There’s a little bit of the Soviet empire left in the middle of the Czech Republic, but it’s abandoned, decaying, and almost completely forgotten.
USSR military bases might not be known for their community outreach, but is it really possible that two towns, one Czech and one Russian, could exist just over one mile apart for two decades without the residents knowing anything about each other? If you’ve got enough barbed-wire fences and Kalashnikovs, I suppose anything is possible.
After occupying what was then Czechoslovakia in 1968, the Soviet army chose an airfield 28 miles from Prague as the base for its Central Group of Forces. It had been used before by the Austro-Hungarian military and then the Luftwaffe, but when the Soviets moved in, they came for the long haul.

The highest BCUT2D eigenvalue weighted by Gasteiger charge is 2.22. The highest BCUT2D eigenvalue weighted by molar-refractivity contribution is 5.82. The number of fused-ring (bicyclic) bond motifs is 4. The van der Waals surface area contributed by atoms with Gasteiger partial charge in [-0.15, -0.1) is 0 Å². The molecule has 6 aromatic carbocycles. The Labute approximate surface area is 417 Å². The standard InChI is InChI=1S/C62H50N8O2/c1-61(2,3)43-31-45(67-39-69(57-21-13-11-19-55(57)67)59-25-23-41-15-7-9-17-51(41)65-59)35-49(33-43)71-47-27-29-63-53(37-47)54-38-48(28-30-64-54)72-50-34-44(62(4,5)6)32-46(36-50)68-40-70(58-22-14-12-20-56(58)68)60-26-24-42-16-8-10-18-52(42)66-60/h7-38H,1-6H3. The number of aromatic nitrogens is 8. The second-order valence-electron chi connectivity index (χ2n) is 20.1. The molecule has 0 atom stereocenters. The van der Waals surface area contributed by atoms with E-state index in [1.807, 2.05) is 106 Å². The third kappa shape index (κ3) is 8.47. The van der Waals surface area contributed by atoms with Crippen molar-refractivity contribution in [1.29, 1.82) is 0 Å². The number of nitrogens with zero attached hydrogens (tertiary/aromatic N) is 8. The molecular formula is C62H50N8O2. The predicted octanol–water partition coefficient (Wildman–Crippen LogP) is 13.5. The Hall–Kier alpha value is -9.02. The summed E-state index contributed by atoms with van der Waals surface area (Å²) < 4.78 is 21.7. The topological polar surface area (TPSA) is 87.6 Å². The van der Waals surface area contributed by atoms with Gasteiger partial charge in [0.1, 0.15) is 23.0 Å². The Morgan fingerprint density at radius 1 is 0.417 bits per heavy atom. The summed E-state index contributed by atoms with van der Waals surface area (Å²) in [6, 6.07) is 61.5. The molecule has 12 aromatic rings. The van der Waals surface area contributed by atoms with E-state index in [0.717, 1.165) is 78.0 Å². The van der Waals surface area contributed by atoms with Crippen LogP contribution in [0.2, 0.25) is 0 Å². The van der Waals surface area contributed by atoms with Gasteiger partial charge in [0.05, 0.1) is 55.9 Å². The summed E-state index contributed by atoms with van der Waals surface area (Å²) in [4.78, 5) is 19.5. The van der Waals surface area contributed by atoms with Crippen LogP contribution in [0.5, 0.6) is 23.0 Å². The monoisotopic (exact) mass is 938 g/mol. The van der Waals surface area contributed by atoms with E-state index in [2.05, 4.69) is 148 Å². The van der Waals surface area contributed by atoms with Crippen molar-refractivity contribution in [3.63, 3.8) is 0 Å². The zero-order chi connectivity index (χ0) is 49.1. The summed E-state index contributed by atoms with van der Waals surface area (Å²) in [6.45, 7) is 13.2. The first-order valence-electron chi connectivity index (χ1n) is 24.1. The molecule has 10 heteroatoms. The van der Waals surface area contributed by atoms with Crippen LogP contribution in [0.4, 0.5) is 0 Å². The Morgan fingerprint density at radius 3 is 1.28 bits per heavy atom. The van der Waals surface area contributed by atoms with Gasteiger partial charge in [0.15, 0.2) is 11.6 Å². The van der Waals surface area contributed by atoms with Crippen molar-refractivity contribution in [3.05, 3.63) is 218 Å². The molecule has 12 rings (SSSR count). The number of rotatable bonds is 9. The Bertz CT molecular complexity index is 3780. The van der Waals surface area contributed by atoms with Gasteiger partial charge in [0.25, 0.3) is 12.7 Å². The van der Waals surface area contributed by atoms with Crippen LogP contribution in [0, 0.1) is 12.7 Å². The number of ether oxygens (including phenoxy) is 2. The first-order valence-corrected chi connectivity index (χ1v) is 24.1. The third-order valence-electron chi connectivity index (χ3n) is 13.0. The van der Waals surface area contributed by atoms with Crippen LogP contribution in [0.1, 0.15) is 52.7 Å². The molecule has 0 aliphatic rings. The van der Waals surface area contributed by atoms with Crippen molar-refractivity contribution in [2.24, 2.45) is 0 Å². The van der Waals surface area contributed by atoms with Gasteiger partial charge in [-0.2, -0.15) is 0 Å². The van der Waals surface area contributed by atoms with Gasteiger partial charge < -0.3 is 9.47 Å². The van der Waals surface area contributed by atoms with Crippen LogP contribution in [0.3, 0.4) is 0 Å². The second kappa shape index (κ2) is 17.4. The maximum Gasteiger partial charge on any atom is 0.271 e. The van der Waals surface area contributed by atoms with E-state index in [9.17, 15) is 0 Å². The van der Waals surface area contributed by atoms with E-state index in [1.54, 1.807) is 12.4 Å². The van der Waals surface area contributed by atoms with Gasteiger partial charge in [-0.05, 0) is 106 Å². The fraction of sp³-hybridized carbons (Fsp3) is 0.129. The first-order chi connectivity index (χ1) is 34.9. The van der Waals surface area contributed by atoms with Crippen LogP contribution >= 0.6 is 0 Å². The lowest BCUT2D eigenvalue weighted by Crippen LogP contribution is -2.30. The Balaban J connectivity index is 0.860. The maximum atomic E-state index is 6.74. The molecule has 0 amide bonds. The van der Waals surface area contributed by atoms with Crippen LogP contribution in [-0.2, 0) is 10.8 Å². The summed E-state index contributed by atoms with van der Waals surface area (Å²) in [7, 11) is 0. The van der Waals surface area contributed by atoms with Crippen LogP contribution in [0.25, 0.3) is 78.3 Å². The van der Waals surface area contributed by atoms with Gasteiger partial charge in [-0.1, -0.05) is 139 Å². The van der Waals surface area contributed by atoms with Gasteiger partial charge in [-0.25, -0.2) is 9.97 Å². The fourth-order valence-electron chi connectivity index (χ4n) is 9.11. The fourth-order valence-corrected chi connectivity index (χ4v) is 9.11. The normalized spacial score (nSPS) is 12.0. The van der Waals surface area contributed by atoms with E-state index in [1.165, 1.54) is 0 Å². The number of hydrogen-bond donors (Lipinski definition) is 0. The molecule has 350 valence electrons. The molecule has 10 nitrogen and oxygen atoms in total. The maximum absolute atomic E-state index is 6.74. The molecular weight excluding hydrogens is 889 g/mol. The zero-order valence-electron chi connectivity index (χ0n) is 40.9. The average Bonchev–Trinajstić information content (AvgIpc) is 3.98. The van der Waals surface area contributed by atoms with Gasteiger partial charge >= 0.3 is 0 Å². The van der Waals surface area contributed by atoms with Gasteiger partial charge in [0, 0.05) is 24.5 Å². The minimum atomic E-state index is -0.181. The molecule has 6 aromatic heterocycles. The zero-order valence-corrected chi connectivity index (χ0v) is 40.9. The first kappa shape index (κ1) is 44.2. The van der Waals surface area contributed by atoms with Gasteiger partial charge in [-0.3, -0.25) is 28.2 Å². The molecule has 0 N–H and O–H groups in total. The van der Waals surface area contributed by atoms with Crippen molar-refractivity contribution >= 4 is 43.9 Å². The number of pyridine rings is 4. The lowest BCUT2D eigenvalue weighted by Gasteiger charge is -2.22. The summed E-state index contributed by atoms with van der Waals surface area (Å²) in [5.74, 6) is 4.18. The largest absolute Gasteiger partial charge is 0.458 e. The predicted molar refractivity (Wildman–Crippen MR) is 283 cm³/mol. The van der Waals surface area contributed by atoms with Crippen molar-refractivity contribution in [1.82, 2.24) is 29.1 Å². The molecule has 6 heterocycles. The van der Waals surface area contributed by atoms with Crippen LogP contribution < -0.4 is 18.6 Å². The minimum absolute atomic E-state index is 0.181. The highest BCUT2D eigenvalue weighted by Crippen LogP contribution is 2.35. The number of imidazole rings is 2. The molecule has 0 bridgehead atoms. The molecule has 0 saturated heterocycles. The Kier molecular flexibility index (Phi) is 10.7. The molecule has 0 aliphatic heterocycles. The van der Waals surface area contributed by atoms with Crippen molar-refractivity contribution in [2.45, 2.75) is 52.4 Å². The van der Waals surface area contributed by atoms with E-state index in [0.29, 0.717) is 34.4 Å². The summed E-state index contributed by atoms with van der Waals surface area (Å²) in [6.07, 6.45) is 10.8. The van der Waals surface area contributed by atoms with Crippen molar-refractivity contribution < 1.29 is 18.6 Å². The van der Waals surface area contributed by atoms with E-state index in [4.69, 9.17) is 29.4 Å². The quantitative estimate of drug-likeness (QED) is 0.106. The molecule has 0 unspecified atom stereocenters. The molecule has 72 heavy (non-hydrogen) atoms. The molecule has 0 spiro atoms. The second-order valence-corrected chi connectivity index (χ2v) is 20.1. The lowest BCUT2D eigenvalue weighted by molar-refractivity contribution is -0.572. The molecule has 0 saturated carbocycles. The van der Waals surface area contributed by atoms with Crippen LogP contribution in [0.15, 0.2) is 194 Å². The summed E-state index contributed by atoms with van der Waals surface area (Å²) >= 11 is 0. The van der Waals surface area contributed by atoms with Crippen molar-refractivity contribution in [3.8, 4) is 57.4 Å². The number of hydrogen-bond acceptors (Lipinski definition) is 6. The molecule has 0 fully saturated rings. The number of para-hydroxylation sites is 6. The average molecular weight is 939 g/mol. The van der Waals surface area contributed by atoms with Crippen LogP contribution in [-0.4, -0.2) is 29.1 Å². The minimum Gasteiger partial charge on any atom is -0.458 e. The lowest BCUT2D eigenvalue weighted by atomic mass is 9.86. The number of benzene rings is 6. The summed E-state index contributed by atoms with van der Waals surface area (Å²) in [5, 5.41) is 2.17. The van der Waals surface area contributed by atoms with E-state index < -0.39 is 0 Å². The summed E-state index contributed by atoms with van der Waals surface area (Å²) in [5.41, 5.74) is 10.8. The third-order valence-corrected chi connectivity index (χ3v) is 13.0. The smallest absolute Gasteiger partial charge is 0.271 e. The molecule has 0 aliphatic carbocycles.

They built an entire town next to the airfield and called it Boží Dar, which means “God’s gift,” and then fenced it off from the outside world. Oh, that dark Soviet humor! Or maybe they really did think it was nice, since it did have a pool, a movie theater, and wasn’t Nizhny Novgorod.
Just down the (heavily guarded) road was the nondescript Czech town of Milovice and its 8,000 or so inhabitants, none of whom knew about the hundreds of families living under armed guard in cramped concrete tower blocks just up the road.
For the rest of the story: http://www.vice.com/en_au/read/the-soviet-ghost-town-in-the-czech-republic